The first recommendation in the plan is to consolidate all the surface parking lots, which are keyed in yellow. All of the existing parking lots should be moved against Interstate 35/70 and the railroad, providing easy access for visitors as they exit the interstate or if they are boarding a train. In this diagram, I just slid the parking lots in the same orientation to the edges of downtown. At the edges are the interstate and the railroad, which are the least desirable neighbors for new development, so all existing development can continue to be razed and rebuilt in more productive areas of downtown.

The second recommendation is to transition from surface parking to structured parking. The parking structures could then be consolidated at the next tier, providing a transition from surface parking lots to development lots.

With these two recommendations of consolidating and organizing the parking, almost 60% of the downtown (indicated in orange) is freed for new development and investment. The plan provides plenty of opportunity to support the region’s growth for many years to come, which leads to the next recommendation.

The third recommendation is to fill in all the downtown spaces that have been liberated from parking with development. The result will be a compact, walkable development pattern at the center of the city. This also allows the downtown to expand and straddle Interstate 670, inspiring more investment and development.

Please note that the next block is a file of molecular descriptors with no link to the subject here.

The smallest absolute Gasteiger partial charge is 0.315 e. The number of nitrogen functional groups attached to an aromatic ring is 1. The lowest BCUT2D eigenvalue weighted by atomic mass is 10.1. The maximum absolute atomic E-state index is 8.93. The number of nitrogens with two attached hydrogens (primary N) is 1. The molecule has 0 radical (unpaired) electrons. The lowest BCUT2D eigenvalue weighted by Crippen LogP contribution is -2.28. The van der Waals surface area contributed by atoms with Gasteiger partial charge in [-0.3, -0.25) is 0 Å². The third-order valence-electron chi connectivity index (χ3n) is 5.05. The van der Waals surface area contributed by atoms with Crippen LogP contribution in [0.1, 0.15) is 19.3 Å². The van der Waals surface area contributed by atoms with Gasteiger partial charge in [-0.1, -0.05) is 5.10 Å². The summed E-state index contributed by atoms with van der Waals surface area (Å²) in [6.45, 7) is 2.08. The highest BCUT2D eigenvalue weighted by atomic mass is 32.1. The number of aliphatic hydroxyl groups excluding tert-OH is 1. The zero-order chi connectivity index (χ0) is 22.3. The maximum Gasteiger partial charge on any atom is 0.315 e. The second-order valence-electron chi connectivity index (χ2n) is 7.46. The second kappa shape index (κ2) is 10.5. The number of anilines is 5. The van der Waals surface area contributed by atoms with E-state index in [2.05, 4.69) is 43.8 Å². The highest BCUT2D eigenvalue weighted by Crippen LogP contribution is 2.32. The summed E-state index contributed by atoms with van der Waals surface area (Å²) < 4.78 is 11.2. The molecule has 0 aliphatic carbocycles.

The fourth and final recommendation is to improve Interstate 670 by capping the freeway and constructing a grand urban boulevard above it. This enhancement to the interstate is partially completed with the Kansas City Convention Center being the first two blocks. This cap will fill in the new center of downtown with a vibrant mix of land uses and prominent public open spaces.

At Strong Towns, we like to use examples like this to illustrate a problem in a different way. This fictitious master plan that promises to attract private investment and redevelopment is based on all the false promises and assumptions presented 50 years ago to justify the urban renewal policies used to construct the loop. Still today, and after seeing the built results of these projects, planners adopt these policies believing that they will yield a different result. As with the original highway plans of the Kansas City Loop, the plans were developed without fiscal constraint, which has resulted in the displacement of people and buildings. The promises of prosperity in these projects have never emerged, but the damage is evident.

I have great hope and an optimistic outlook for the future of Kansas City. Each of these surface parking lots is an opportunity site for bottom-up redevelopment that can adapt and react to the needs of the citizens of Kansas City. This type of redevelopment will not come from the top. Instead, gradual and sustainable redevelopment and investment will emerge through the power of hundreds of little bets, where citizens take small steps to improve their community and lives.